From a Daily newspaper cutting of the time…
SIR HARRY PRESTON
SPORTSMAN AND HOTEL PROPRIETOR
“Sir Harry Preston, the famous sportsman and hotel proprieter, died at Brighton last evening at the age of 76. He entered a London nursing home on June 28 to undergo an operation for an internal complication, and for a time made progress. He returned to Brighton in mid-July. But on July 28 a blood transfusion was resorted to, the blood being given by his old friend, Captain E. V. Chandler, the former amateur heavy-weight boxing champion. This was apparently successful, but earlier this month he had a relapse and on August 5 a slight operation had to be performed; since then his condition had caused anxiety. His courage never failed him, and he was cheered by flowers and other remembrances from friends all over the world.
The late Lord Dewar once described Preston as “the companion of princes, the counsellor of prize-fighters and the bosom friend of bishops.” Friendship was certainly his hobby. Himself an original, he liked originals of every kind and class, and he found his happiness in making other people happy. He was a born optimist, who worked hard and played hard, a true sportsman who always kept himself in condition, a man who “warmed both hands before the fire of life.”
To his fitness he certainly owed the prolongation of life, notably his recovery from a serious illness in 1930. Even when over 70 he used to take a daily cycle ride in sweaters and then ride a horse over the Downs.
Harry John Preston was born on February 19 1860, the son of a solicitor. He began his career as a teacher, and was at one time in a merchant’s office in the City. It was his passion for boxing which brought him to a public house in the East End, afterwards to an hotel in Bournemouth, and then at the age of 42, to the Royal York Hotel at Brighton. When that was sold in 1928 he moved to the Royal Albion Hotel close by.
From boyhood Preston was full of courage, whether in the ring, on the Rugby football field, or in any hard game that makes for character. There were few branches of sport in which he did not excel. Even when past 60 years of age he boxed, but then, as always, for charity. His tournaments at Brighton, in which professionals took part as eagerly as prominent amateurs, brought in little short of £30,000 for Sussex hospitals. Altogether, he raised over £100,000 for hospitals. He was a venturesome sailor, and was several times given up as lost at sea. Many were the cups and trophies that he won. He was a successful motor-boat owner; he was one of the first to fly; and he was a strong swimmer and a bold and graceful high diver. But boxing was his favourite sport.
As a youth of 18 he joined the West End Boxing Club, to become associated with Bernard J Angle, John Douglas, George Vize, “Peggy” Bettinson, and others of that school. In those days the lowest weight was 10st, but though Preston did not scale more than 8st 10lb, he did not hesitate to fight men a couple of stone heavier. He was still in his teens when he won his first bout, and later defeated a young fellow named Kingsford who was fully 6ft tall. In an open competition at Chelsea Town Hall at 10st 4lb, he defeated E. Hutchings, the then Queensbury light-weight champion. Later, against Hutchings, Preston was so hurt that a “cauliflower” ear developed, but he continued to box, and when in 1884 the Amateur Boxing Association instituted a bantam-weight competition, he was one of the first to enter. He reached the semi-final, which he lost only by a narrow margin to A. Woodward, who won the championship and held it in the following year.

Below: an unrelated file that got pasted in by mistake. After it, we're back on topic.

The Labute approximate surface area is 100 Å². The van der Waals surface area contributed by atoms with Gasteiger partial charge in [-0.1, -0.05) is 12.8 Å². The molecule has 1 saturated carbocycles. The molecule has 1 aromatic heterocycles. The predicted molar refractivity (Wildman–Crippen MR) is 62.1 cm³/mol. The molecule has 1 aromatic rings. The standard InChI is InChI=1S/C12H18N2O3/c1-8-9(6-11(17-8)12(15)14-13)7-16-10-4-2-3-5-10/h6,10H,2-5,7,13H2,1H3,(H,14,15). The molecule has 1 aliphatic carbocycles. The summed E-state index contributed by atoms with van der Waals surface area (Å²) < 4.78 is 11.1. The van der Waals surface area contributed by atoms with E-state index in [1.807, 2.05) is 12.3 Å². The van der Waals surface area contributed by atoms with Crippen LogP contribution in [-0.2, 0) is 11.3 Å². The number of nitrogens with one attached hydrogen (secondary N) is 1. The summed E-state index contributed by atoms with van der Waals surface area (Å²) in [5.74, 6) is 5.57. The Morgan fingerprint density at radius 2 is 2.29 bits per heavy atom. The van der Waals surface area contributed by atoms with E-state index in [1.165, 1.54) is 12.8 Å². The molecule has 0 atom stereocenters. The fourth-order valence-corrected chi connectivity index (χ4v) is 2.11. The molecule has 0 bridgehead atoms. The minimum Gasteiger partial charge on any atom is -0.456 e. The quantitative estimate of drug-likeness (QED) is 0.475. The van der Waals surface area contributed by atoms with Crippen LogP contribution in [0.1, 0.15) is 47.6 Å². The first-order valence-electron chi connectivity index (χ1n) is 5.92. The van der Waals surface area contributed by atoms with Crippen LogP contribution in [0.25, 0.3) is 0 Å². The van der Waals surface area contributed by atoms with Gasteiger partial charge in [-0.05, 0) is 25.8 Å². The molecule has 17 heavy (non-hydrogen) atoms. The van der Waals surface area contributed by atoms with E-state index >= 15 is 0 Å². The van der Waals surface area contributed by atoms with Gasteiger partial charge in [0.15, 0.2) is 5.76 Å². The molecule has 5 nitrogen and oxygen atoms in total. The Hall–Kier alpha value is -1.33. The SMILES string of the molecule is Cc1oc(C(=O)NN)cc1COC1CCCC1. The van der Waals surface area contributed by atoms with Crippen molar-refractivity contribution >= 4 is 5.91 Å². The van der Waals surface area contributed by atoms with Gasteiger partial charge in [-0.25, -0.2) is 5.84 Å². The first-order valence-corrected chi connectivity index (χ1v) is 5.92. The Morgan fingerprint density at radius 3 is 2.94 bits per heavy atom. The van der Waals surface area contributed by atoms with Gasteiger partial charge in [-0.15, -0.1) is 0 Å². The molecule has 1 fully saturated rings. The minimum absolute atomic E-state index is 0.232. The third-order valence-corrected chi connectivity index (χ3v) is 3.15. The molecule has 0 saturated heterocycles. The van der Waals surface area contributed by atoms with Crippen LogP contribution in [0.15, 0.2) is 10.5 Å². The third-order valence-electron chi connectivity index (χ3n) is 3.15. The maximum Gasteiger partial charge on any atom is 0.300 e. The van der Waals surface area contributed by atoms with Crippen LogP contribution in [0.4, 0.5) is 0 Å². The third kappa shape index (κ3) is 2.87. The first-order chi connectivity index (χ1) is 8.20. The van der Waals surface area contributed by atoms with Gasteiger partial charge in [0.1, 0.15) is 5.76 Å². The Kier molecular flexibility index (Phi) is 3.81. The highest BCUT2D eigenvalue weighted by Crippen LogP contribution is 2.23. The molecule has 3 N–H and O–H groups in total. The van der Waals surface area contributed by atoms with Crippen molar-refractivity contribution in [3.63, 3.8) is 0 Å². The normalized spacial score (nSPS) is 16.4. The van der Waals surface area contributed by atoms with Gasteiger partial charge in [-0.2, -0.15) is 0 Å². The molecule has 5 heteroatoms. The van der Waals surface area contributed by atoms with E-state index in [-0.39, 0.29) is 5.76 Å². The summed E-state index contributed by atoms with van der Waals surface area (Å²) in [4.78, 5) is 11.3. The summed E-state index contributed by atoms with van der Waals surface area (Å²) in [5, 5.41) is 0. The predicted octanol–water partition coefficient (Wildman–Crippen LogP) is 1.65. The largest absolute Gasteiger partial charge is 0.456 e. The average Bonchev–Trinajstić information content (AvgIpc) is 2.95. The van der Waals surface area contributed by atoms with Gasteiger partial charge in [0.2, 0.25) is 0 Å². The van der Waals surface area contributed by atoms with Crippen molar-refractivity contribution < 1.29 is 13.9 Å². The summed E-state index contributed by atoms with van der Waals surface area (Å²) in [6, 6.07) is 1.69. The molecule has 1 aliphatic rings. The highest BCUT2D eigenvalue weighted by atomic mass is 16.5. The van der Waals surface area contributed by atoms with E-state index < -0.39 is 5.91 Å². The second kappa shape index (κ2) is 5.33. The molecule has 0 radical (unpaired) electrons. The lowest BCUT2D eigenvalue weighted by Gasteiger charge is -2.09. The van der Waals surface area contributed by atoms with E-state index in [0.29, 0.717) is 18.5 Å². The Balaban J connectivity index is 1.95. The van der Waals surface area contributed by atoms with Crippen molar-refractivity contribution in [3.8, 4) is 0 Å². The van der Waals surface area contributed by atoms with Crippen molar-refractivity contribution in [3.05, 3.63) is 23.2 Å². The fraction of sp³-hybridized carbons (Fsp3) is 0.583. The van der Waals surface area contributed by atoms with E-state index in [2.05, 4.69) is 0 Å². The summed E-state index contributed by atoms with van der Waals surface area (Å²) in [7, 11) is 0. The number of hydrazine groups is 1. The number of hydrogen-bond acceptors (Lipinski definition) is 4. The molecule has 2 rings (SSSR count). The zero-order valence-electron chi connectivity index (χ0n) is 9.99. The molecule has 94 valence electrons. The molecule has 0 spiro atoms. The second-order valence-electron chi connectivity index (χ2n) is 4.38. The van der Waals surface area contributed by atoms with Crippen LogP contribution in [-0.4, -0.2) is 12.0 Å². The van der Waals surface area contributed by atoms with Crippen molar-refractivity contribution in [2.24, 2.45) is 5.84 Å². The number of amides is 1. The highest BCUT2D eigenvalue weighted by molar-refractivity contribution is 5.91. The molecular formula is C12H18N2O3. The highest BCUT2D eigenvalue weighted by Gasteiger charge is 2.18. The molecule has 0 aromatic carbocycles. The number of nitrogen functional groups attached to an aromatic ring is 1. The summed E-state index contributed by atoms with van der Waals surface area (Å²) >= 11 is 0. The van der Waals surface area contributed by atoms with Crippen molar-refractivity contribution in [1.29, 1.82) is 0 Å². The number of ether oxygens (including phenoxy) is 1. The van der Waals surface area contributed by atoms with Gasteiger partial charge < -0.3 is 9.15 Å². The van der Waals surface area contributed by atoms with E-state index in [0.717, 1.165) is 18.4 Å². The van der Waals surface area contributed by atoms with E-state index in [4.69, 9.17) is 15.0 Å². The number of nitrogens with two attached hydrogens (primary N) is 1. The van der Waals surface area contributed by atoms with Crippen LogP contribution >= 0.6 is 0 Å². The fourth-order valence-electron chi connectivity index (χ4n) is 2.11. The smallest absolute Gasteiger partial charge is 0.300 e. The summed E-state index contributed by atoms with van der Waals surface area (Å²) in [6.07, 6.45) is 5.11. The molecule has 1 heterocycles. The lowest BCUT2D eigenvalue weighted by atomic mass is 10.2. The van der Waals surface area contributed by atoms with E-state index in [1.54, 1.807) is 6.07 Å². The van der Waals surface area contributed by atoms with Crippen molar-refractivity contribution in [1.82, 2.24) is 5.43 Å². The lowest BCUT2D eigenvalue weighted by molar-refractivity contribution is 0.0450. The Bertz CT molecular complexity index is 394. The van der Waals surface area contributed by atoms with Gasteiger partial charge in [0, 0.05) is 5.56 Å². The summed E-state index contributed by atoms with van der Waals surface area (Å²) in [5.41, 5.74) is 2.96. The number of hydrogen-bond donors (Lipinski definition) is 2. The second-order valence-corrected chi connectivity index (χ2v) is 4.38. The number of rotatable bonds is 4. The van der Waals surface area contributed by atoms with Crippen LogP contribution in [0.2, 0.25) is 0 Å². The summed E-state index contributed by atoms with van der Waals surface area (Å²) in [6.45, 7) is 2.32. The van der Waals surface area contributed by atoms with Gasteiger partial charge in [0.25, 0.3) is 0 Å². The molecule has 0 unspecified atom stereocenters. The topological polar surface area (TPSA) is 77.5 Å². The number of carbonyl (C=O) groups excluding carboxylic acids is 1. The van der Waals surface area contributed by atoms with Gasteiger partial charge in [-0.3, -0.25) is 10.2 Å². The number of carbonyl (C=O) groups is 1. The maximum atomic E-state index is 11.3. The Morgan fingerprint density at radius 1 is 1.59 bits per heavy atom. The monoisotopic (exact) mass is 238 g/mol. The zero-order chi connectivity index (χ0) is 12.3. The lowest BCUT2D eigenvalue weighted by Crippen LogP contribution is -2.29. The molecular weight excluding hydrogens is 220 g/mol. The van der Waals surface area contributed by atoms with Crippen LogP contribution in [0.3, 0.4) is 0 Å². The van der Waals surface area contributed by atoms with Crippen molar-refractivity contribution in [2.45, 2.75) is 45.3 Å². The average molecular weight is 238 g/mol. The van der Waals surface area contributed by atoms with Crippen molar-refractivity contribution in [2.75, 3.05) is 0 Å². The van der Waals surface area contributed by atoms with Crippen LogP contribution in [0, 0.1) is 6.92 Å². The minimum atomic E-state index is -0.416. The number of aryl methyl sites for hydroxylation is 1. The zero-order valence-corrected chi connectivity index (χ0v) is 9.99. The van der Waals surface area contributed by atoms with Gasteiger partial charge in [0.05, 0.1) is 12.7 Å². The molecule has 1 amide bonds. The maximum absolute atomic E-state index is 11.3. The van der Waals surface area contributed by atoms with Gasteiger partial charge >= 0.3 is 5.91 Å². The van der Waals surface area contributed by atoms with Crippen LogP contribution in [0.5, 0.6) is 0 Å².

On the death of his father in 1884 Preston gave up serious boxing. He had known most famous pugilists from John L. Sullivan to Gene Tunney, and of the thousands of fights he witnessed that between Peter Jackson and Frank Slavin at the National Sporting Club was, in his opinion, the best.
Among his other interests Preston was a successful breeder of bull terriers, a keen horseman, an enthusiastic dancer, and for many years Bones of his own accomplished minstrel troupe. He has left in “Memories”, published in 1928, an amusing account of a life of which he must have enjoyed every hour.
Preston had a genius for hotel-keeping, as a letter which he wrote in The Times last November on “The Ideal Menu” proved to all who understand good fare. But more than that, it is hardly an exaggeration to say that everyone who entered his hotel as an ordinary guest left it as a firm friend, and he was almost as well known in America and France as in England. In 1927 a silver Chippendale salver was presented to him engraved with 126 distinguished names, the central one being that of the Prince of Wales (now King Edward VIII). In the same year another group of friends united to present him a loving cup inscribed with 32 well-known signatures. Innumerable people in all wake of life rejoiced when Preston, to his great surprise, received the honour of knighthood in 1933. He was married twice, first to Miss Ellen Griessen, and then, in 1914, to Miss Edith Ellen Collings, who was associated with him in business for more than 40 years, and who survives him. He leaves a daughter by each marriage.
A few hours before the death of Sir Harry Preston Mr Fred Brown of Queen’s Park Rise Brighton, who had been his most trusted servant, died. He was well known to many visitors to the Royal Albion Hotel. His former master’s long illness had worried him. When he retired from the post of head porter at the hotel recently, Sir Harry Preston presented him with a gold watch.“
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